Teeth-grinding in teens 'a sign of being bullied'
Teeth-grinding in teenagers could be a sign they are being bullied at school, research suggests.
An oral health charity said parents and schools should be aware of the problem, which can also affect adults who are stressed and anxious.
Teeth-grinding can lead to headaches, worn-down teeth and disrupted sleep - and it appears to be on the rise, experts say.
The sound of grinding has been compared to the noise from a circular saw.
A study published in the Journal of Oral Rehabilitation found that 13 to 15-year-olds who experienced verbal bullying at school were nearly four times as likely to suffer from teeth-grinding at night, or sleep bruxism, than other teenagers.
That equated to 65% among the bullied students, compared to 17% among the others.
The research looked at the experiences of more than 300 adolescents in Brazil.
Dr Nigel Carter, from the Oral Health Foundation, said bruxism was also something to look out for in the UK.
"Grinding teeth may not sound like a priority within the wider picture, but it could prove to give a vital insight into a child's state of mind and could be an important sign for us to identify bullying at an earlier stage."
He said sleep bruxism could be particularly damaging - but people were often unaware they were doing it.
"The first people know of it is usually when they wake up their sleeping partner," Dr Carter said.
The grinding together of the upper and lower teeth can lead to serious dental problems, such as sensitive and worn teeth, chipped or cracked teeth, the loss of teeth as well as pain in the face and jaw.
"Teeth-grinding is around 40 times more powerful than chewing...
"I've seen a man who had worn his teeth right down to the gums."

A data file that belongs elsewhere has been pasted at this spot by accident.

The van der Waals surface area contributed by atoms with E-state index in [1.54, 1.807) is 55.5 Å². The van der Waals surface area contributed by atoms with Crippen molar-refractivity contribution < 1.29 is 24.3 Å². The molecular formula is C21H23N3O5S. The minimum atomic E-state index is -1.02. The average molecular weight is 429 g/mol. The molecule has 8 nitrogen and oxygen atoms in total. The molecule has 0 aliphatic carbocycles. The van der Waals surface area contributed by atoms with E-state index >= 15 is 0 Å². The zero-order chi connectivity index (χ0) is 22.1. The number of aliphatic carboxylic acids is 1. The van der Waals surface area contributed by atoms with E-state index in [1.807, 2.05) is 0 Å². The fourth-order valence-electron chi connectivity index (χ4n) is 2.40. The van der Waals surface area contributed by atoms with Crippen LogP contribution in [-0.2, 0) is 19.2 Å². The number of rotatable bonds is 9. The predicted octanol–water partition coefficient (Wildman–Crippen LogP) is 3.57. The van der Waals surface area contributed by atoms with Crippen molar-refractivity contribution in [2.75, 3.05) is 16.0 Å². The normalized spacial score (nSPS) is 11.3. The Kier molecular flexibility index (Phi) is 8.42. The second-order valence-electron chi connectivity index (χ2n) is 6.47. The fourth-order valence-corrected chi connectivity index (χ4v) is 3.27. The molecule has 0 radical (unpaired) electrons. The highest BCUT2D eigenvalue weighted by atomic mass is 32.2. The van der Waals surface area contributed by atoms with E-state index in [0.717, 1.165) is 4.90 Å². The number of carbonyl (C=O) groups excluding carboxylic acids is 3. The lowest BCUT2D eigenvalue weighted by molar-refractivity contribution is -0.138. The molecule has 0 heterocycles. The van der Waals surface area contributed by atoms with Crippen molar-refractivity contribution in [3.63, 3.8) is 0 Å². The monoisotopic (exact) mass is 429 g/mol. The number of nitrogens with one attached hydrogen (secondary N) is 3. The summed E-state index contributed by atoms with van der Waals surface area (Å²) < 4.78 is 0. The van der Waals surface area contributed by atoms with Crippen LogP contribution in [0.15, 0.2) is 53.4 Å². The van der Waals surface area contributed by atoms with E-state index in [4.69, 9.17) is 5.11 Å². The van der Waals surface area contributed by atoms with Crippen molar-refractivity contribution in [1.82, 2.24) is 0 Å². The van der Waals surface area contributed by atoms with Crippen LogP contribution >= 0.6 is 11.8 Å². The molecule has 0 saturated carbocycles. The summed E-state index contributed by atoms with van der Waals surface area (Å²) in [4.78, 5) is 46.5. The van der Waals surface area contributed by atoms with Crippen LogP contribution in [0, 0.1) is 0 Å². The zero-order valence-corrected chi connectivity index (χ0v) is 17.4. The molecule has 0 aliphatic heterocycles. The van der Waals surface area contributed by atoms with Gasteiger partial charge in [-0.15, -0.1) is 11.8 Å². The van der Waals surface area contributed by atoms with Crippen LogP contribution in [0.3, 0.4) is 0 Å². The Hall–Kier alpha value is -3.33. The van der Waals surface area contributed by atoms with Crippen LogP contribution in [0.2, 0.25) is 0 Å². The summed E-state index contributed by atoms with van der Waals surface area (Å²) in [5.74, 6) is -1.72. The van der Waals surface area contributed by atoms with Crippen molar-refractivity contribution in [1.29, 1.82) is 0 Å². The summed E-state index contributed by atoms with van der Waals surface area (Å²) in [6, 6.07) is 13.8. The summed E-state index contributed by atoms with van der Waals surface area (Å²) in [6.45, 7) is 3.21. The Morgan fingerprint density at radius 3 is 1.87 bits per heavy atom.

In most cases, grinders end up with flat areas on their teeth and frayed edges as the teeth start to become very thin.
And a tell-tale sign is a constant headache or sore jaw when waking up.
But the good news is that there are potential treatments.
Dentists can fit you with a dental appliance called a guard or splint, made of hard plastic, which specially fits your teeth and stops them grinding together.
The aim is to try and make the teeth sit comfortably together. When using the appliance, chewing is smooth and the teeth are protected.
Lifestyle changes, such as giving up smoking, cutting back on drinking alcohol and managing stress, are also advised to help improve the problem.
Teeth-grinding can also be caused by sleep disorders such as sleep apnoea and heavy snoring.
Dr Carter estimates that sleep bruxism could affect more than six million people in the UK.
If there is more stress in our lives than ever before, then it's no surprise we are taking it out on our gnashers.
During the day, it has been associated with housework or DIY tasks, and driving - the jobs we love to stress about.